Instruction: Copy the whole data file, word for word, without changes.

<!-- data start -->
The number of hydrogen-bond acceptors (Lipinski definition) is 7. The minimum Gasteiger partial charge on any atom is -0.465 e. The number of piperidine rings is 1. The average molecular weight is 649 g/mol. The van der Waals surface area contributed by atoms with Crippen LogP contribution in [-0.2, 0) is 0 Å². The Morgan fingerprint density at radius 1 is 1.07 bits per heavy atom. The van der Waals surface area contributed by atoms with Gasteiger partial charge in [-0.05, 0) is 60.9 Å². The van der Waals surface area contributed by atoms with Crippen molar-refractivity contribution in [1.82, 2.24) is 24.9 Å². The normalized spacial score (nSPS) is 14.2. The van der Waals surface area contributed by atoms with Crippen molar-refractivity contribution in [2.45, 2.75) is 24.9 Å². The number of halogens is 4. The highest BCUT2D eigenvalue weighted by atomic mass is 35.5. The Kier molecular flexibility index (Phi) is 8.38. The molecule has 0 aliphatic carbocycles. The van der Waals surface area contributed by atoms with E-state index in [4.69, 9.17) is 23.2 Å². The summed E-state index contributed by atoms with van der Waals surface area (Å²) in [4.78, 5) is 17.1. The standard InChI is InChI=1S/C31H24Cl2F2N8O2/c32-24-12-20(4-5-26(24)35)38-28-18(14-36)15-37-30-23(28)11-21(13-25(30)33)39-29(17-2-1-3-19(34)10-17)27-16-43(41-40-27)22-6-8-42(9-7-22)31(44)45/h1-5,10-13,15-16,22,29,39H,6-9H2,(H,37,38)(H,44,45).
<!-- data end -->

The number of hydrogen-bond acceptors (Lipinski definition) is 7. The minimum Gasteiger partial charge on any atom is -0.465 e. The number of piperidine rings is 1. The average molecular weight is 649 g/mol. The van der Waals surface area contributed by atoms with Crippen LogP contribution in [-0.2, 0) is 0 Å². The Morgan fingerprint density at radius 1 is 1.07 bits per heavy atom. The van der Waals surface area contributed by atoms with Gasteiger partial charge in [-0.05, 0) is 60.9 Å². The van der Waals surface area contributed by atoms with Crippen molar-refractivity contribution in [1.82, 2.24) is 24.9 Å². The normalized spacial score (nSPS) is 14.2. The van der Waals surface area contributed by atoms with Crippen molar-refractivity contribution in [2.45, 2.75) is 24.9 Å². The number of halogens is 4. The highest BCUT2D eigenvalue weighted by atomic mass is 35.5. The Kier molecular flexibility index (Phi) is 8.38. The molecule has 0 aliphatic carbocycles. The van der Waals surface area contributed by atoms with E-state index in [4.69, 9.17) is 23.2 Å². The summed E-state index contributed by atoms with van der Waals surface area (Å²) in [4.78, 5) is 17.1. The standard InChI is InChI=1S/C31H24Cl2F2N8O2/c32-24-12-20(4-5-26(24)35)38-28-18(14-36)15-37-30-23(28)11-21(13-25(30)33)39-29(17-2-1-3-19(34)10-17)27-16-43(41-40-27)22-6-8-42(9-7-22)31(44)45/h1-5,10-13,15-16,22,29,39H,6-9H2,(H,37,38)(H,44,45).